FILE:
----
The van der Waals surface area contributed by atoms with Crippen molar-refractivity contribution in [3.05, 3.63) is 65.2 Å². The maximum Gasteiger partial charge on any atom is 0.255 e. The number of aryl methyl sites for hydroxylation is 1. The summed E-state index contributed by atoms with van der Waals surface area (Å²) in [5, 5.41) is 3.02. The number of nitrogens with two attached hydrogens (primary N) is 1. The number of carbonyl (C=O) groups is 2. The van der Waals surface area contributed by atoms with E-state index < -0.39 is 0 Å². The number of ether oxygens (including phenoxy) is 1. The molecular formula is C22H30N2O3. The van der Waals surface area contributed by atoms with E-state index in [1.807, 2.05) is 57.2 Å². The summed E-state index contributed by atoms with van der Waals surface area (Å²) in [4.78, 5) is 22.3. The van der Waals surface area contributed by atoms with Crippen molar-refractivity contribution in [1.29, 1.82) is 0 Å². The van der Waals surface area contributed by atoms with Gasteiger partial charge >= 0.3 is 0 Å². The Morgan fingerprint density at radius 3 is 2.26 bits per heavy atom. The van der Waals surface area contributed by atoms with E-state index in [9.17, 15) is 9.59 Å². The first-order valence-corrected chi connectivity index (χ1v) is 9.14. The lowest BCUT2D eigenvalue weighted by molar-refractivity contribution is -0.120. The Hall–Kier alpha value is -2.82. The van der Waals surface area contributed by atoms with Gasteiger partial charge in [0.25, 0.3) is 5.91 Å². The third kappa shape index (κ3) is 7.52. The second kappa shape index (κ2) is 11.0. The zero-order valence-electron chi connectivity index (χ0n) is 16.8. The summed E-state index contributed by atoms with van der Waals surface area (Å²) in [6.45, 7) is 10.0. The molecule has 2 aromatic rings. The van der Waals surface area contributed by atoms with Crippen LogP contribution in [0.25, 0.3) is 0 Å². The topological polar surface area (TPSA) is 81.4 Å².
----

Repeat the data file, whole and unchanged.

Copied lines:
The van der Waals surface area contributed by atoms with Crippen molar-refractivity contribution in [3.05, 3.63) is 65.2 Å². The maximum Gasteiger partial charge on any atom is 0.255 e. The number of aryl methyl sites for hydroxylation is 1. The summed E-state index contributed by atoms with van der Waals surface area (Å²) in [5, 5.41) is 3.02. The number of nitrogens with two attached hydrogens (primary N) is 1. The number of carbonyl (C=O) groups is 2. The van der Waals surface area contributed by atoms with E-state index < -0.39 is 0 Å². The number of ether oxygens (including phenoxy) is 1. The molecular formula is C22H30N2O3. The van der Waals surface area contributed by atoms with E-state index in [1.807, 2.05) is 57.2 Å². The summed E-state index contributed by atoms with van der Waals surface area (Å²) in [4.78, 5) is 22.3. The van der Waals surface area contributed by atoms with Crippen molar-refractivity contribution in [1.29, 1.82) is 0 Å². The van der Waals surface area contributed by atoms with Gasteiger partial charge >= 0.3 is 0 Å². The Morgan fingerprint density at radius 3 is 2.26 bits per heavy atom. The van der Waals surface area contributed by atoms with E-state index in [9.17, 15) is 9.59 Å². The first-order valence-corrected chi connectivity index (χ1v) is 9.14. The lowest BCUT2D eigenvalue weighted by molar-refractivity contribution is -0.120. The Hall–Kier alpha value is -2.82. The van der Waals surface area contributed by atoms with Gasteiger partial charge in [0.25, 0.3) is 5.91 Å². The third kappa shape index (κ3) is 7.52. The second kappa shape index (κ2) is 11.0. The zero-order valence-electron chi connectivity index (χ0n) is 16.8. The summed E-state index contributed by atoms with van der Waals surface area (Å²) in [6.45, 7) is 10.0. The molecule has 2 aromatic rings. The van der Waals surface area contributed by atoms with Crippen LogP contribution in [0.25, 0.3) is 0 Å². The topological polar surface area (TPSA) is 81.4 Å².